Computing and ICT

Computing 100

Computing plays an increasingly vital role in our everyday lives. The Curriculum offered to students must provide experience of using computers in a wide range of situations.

At Prenton, in ICT and Computing lessons we meet these requirements by encouraging and supporting our students to use technology safely and responsibly and with confidence. Not just in computing but in all other subjects, when required, using up to date facilities and applications. From this students will become independent learners capable of critical thinking, creativity and effective communication.

The skills and knowledge that students will acquire in ICT and Computing, will underpin all other subjects within the curriculum offer, e.g. how to search efficiently and safely on the Internet, used across all subjects; modelling and programming underpins Maths; visual literacy, programming, and web design underpins English Language; and programming and sequencing encourages critical thinking.

Our aim in Computing is to ensure that all our students:
• Know and understand how to keep safe and away from harm, whilst using the Internet and other communications facilities.
• Are able to explore and become confident, using emerging technologies.
• Develop a range of transferable skills.
• Use technology effectively, creatively and imaginatively.
•  Are able to identify and understand when and where to use skills and Computing knowledge, in other areas of the curriculum. To extend, support and enrich learning across the whole curriculum.
•  Develop a Growth Mindset through inquisitive problem solving tasks and debugging code
But above all we strive to make our students selective, confident and skilled enough to become independent users of technology.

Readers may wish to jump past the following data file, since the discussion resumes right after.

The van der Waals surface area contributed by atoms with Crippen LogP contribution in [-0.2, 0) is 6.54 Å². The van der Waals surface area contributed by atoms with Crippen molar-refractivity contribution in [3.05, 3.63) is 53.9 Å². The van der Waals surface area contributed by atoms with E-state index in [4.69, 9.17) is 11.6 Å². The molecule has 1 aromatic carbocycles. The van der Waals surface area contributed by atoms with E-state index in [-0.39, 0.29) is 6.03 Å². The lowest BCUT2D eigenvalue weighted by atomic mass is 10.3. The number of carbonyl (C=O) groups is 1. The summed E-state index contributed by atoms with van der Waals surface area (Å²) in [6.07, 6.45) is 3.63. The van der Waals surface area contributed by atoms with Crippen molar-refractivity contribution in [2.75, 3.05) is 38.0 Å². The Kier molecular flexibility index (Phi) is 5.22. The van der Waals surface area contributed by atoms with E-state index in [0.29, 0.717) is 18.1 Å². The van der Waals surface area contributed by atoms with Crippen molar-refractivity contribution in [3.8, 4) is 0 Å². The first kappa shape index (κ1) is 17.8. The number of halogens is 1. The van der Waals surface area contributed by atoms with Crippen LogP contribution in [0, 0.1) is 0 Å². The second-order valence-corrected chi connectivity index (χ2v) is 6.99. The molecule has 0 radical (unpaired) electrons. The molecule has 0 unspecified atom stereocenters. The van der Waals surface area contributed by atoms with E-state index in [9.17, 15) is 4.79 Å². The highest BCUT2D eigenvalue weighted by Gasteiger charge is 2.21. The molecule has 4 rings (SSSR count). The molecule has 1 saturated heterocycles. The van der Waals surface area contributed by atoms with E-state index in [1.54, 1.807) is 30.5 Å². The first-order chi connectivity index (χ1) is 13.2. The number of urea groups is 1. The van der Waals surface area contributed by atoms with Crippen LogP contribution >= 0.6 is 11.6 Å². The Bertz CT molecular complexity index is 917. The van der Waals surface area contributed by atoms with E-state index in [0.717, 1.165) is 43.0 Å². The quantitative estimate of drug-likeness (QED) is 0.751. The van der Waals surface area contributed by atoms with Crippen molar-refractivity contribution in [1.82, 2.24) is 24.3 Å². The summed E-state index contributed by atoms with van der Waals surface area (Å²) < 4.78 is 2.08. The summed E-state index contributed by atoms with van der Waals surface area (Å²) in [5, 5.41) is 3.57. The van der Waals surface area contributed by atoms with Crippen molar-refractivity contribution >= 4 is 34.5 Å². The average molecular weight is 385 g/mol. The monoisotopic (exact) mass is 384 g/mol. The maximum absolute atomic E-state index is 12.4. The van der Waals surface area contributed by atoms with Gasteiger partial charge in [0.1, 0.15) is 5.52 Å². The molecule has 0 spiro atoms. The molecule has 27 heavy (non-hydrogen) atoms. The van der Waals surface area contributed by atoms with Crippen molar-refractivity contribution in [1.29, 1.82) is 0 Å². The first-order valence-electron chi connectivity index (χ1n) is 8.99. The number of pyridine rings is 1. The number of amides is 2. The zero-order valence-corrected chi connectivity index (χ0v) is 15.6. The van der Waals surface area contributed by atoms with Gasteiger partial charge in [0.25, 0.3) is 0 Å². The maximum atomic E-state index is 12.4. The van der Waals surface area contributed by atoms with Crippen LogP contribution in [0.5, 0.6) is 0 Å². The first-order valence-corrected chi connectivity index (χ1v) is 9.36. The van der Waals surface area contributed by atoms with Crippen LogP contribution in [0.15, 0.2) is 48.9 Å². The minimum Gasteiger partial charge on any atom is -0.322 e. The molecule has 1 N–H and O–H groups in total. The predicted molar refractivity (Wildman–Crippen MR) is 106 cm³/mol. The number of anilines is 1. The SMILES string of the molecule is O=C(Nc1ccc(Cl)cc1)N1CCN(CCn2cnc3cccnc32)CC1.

Mr T Simon | Subject Leader
Mrs A Brown | Teacher ICT  and Computing
Mr E Tang | Progress Leader | Teacher of Maths | ICT and Computing
Miss E Jones |  Teacher of Maths | ICT and Computing 


At Prenton, there are currently three air-conditioned computing suites, each equipped with 28 work stations, Colour and Laser printers, LCD projection systems and Interactive White Boards.

The workstations are equipped with a wide range of software, ranging from software for general use e.g. MS Office 2016 to more specific software including, Adobe Design and Web Premium, Scratch, MIT APP Inventor (Web Based) and Python. We also have additional technology to facilitate lessons including USB Robot Arms, Mobile Phones, Flip Cams and Video Equipment Packs.
Each ICT suite is equipped with HP EliteOne 800 touch screen PCs that can rotate between landscape and portrait. After extensive investment in a brand new network, they now run with Windows 10. There are also smaller suites of computers available in individual subject areas.
Many departments have published a wide variety of learning resources on our Virtual Learning Environment, Moodle. We are currently re-developing our VLE Moodle to update with the new Computing curriculum content.